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For decades the space shuttle was integral to space exploration. In orbit it helped build the ISS, but on the ground it needed help from other gigantic machines.

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Sources:
https://science.howstuffworks.com/space-shuttle.htm
https://www.nasa.gov/centers/armstrong/news/FactSheets/FS-014-DFRC.html
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https://www.nasa.gov/centers/dryden/news/X-Press/shuttle_tribute/mate_demate.html
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Images:
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[ ♪ Intro ].

The Space Shuttle may have been out of commission for nearly a decade now. But it’s still arguably one of humanity’s greatest achievements.

Unlike the rockets and capsules we use today, the shuttle was ideal for short trips to space. You could launch into orbit, stay there for a couple of weeks to do what you needed to do, then come home and touch down on a runway like it was just another transatlantic flight. Thanks to the shuttle, we were able to repair the Hubble Space Telescope multiple times and build the International Space Station.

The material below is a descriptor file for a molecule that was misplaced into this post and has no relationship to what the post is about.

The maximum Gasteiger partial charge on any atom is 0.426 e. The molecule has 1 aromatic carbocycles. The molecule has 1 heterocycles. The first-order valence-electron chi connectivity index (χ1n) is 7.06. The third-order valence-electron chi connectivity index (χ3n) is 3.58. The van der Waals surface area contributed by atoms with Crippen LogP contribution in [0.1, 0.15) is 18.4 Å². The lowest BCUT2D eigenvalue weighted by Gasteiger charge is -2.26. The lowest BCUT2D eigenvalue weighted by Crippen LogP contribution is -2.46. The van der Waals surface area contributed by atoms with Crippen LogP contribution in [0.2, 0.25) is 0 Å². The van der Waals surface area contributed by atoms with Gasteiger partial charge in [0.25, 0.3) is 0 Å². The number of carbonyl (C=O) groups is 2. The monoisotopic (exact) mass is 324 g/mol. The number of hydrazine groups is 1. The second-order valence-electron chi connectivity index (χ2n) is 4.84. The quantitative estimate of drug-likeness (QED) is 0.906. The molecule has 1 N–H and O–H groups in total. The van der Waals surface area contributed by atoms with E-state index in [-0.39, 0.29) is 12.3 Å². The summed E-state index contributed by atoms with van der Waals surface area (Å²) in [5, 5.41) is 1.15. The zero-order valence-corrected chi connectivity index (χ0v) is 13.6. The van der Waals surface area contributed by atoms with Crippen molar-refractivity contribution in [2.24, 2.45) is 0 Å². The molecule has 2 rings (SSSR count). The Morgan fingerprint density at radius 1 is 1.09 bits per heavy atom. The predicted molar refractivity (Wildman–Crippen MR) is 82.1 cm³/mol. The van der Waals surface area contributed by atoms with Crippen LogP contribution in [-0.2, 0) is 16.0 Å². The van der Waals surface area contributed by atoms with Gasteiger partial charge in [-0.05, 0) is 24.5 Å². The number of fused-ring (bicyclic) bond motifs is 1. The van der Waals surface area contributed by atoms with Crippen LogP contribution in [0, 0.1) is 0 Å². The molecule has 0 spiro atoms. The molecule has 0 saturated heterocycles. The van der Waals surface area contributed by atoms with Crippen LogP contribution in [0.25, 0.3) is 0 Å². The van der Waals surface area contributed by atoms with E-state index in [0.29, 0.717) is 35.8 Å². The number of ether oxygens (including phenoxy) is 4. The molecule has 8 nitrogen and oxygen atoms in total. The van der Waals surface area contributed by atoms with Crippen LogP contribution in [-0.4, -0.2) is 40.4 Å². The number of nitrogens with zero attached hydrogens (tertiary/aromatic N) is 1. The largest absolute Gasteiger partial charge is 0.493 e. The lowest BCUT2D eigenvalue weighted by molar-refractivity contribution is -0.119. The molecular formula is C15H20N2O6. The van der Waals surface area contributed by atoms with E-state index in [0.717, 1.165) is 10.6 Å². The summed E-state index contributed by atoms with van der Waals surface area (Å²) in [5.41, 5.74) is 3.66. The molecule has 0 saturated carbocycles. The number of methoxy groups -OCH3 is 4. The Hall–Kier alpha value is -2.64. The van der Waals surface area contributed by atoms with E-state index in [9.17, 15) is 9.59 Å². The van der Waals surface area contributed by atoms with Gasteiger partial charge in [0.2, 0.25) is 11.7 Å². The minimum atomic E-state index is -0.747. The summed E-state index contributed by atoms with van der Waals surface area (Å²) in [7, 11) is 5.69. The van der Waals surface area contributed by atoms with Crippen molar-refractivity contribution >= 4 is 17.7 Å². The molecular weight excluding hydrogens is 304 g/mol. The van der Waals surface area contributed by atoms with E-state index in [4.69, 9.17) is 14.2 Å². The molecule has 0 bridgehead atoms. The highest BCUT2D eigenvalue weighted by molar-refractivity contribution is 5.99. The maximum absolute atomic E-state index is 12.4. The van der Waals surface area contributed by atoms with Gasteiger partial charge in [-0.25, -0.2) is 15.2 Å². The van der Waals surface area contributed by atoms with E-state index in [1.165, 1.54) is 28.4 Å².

Exploration today would be vastly different without it. But no matter how it seems when you look back on the pictures and videos, that degree of innovation didn’t come easily. It took more than a decade to design and build the shuttle, and the thing was so complicated that engineers had to create gigantic, entirely new machines just to make the system work.

The basic idea behind the shuttle was simple enough, at least in theory. It would launch from a pad in Florida like a regular rocket and spend a week or two in space. Then, when it was time to come home, the crew would slow it down so it fell back to Earth.

Once the shuttle made it into the atmosphere, it would fly like a plane, touching down on a runway, usually in Florida, but often in California, too. Maybe you’ve spotted the first logistical problem here: If you land a shuttle in California, you somehow need to get it back to the launchpad on the other side of the country for its next mission. Sure, the orbiters could fly a lot like a plane when they landed, but they weren’t designed to actually be a plane.

And they were way too big to fit inside even the biggest cargo jets. So NASA decided to stick them on top of a plane instead. Or rather, one of two different planes, both modified so they could carry the shuttle on their backs like some kind of weird speedy flying turtle.

Modifying the planes was pretty straightforward; they just had to add a docking system to the roof. But getting the shuttle into position on top of the plane, and then taking it back off, was another story. For that, engineers invented the mate-demate device, or MDD.

NASA built a few of them, and they were designed to lift the shuttle in a way that would keep it safe and stable while its carrier plane was either put into position under it or moved out of its way. Which was not exactly easy to do when the shuttle in question weighed about 100,000 kilograms. The MDD was a bit like an enormous, stationary double crane.